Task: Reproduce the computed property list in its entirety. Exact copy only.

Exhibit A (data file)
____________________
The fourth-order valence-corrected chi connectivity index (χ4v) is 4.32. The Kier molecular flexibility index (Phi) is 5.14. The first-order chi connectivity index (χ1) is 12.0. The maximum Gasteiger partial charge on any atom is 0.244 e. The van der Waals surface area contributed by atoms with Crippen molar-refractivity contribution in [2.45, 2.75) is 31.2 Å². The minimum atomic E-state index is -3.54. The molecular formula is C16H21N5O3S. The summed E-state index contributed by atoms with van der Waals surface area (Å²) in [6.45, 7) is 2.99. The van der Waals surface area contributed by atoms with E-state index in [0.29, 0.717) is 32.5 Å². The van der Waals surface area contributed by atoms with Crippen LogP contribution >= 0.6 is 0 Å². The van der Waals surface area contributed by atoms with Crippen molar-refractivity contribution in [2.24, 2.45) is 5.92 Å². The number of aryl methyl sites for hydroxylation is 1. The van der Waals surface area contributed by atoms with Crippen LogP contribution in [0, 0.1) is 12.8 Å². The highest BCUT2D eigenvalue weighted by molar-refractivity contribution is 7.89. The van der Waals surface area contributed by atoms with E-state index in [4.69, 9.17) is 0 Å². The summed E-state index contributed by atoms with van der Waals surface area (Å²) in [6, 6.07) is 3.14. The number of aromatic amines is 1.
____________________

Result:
The fourth-order valence-corrected chi connectivity index (χ4v) is 4.32. The Kier molecular flexibility index (Phi) is 5.14. The first-order chi connectivity index (χ1) is 12.0. The maximum Gasteiger partial charge on any atom is 0.244 e. The van der Waals surface area contributed by atoms with Crippen molar-refractivity contribution in [2.45, 2.75) is 31.2 Å². The minimum atomic E-state index is -3.54. The molecular formula is C16H21N5O3S. The summed E-state index contributed by atoms with van der Waals surface area (Å²) in [6.45, 7) is 2.99. The van der Waals surface area contributed by atoms with E-state index in [0.29, 0.717) is 32.5 Å². The van der Waals surface area contributed by atoms with Crippen LogP contribution >= 0.6 is 0 Å². The van der Waals surface area contributed by atoms with Crippen molar-refractivity contribution in [2.24, 2.45) is 5.92 Å². The number of aryl methyl sites for hydroxylation is 1. The van der Waals surface area contributed by atoms with Crippen LogP contribution in [0, 0.1) is 12.8 Å². The highest BCUT2D eigenvalue weighted by molar-refractivity contribution is 7.89. The van der Waals surface area contributed by atoms with E-state index in [4.69, 9.17) is 0 Å². The summed E-state index contributed by atoms with van der Waals surface area (Å²) in [6, 6.07) is 3.14. The number of aromatic amines is 1.